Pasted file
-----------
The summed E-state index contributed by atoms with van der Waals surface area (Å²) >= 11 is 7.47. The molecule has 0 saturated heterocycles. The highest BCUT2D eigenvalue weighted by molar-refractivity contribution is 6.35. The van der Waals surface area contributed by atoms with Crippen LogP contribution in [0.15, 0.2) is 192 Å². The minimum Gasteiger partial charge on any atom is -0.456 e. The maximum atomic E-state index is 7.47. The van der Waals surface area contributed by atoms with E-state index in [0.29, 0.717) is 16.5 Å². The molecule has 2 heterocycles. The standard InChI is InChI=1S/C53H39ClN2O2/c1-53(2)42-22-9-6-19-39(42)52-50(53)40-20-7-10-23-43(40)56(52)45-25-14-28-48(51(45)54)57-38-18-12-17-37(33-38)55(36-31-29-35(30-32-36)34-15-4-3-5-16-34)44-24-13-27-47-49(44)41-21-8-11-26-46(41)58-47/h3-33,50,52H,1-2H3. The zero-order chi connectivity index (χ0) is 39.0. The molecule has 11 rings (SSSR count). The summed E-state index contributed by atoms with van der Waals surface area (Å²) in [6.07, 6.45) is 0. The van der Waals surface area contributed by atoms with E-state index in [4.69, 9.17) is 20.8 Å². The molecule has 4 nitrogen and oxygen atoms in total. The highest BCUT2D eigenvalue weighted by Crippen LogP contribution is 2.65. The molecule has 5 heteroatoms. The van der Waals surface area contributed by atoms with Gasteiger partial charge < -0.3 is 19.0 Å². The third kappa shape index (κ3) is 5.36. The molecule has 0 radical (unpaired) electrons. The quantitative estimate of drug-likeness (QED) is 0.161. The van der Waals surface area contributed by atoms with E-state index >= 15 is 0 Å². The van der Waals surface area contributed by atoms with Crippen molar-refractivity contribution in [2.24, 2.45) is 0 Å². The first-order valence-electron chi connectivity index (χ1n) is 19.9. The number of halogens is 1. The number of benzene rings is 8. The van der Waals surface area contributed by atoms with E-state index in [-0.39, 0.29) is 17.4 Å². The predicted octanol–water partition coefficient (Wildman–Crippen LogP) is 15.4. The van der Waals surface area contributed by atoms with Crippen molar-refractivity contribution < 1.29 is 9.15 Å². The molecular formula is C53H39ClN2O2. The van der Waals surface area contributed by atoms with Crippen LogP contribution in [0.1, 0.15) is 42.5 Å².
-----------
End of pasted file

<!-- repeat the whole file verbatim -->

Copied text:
The summed E-state index contributed by atoms with van der Waals surface area (Å²) >= 11 is 7.47. The molecule has 0 saturated heterocycles. The highest BCUT2D eigenvalue weighted by molar-refractivity contribution is 6.35. The van der Waals surface area contributed by atoms with Crippen LogP contribution in [0.15, 0.2) is 192 Å². The minimum Gasteiger partial charge on any atom is -0.456 e. The maximum atomic E-state index is 7.47. The van der Waals surface area contributed by atoms with E-state index in [0.29, 0.717) is 16.5 Å². The molecule has 2 heterocycles. The standard InChI is InChI=1S/C53H39ClN2O2/c1-53(2)42-22-9-6-19-39(42)52-50(53)40-20-7-10-23-43(40)56(52)45-25-14-28-48(51(45)54)57-38-18-12-17-37(33-38)55(36-31-29-35(30-32-36)34-15-4-3-5-16-34)44-24-13-27-47-49(44)41-21-8-11-26-46(41)58-47/h3-33,50,52H,1-2H3. The zero-order chi connectivity index (χ0) is 39.0. The molecule has 11 rings (SSSR count). The summed E-state index contributed by atoms with van der Waals surface area (Å²) in [6.07, 6.45) is 0. The van der Waals surface area contributed by atoms with E-state index in [4.69, 9.17) is 20.8 Å². The molecule has 4 nitrogen and oxygen atoms in total. The highest BCUT2D eigenvalue weighted by Crippen LogP contribution is 2.65. The molecule has 5 heteroatoms. The van der Waals surface area contributed by atoms with Gasteiger partial charge < -0.3 is 19.0 Å². The third kappa shape index (κ3) is 5.36. The molecule has 0 radical (unpaired) electrons. The quantitative estimate of drug-likeness (QED) is 0.161. The van der Waals surface area contributed by atoms with E-state index >= 15 is 0 Å². The van der Waals surface area contributed by atoms with Crippen molar-refractivity contribution in [2.24, 2.45) is 0 Å². The first-order valence-electron chi connectivity index (χ1n) is 19.9. The number of halogens is 1. The number of benzene rings is 8. The van der Waals surface area contributed by atoms with E-state index in [-0.39, 0.29) is 17.4 Å². The predicted octanol–water partition coefficient (Wildman–Crippen LogP) is 15.4. The van der Waals surface area contributed by atoms with Crippen molar-refractivity contribution < 1.29 is 9.15 Å². The molecular formula is C53H39ClN2O2. The van der Waals surface area contributed by atoms with Crippen LogP contribution in [0.1, 0.15) is 42.5 Å².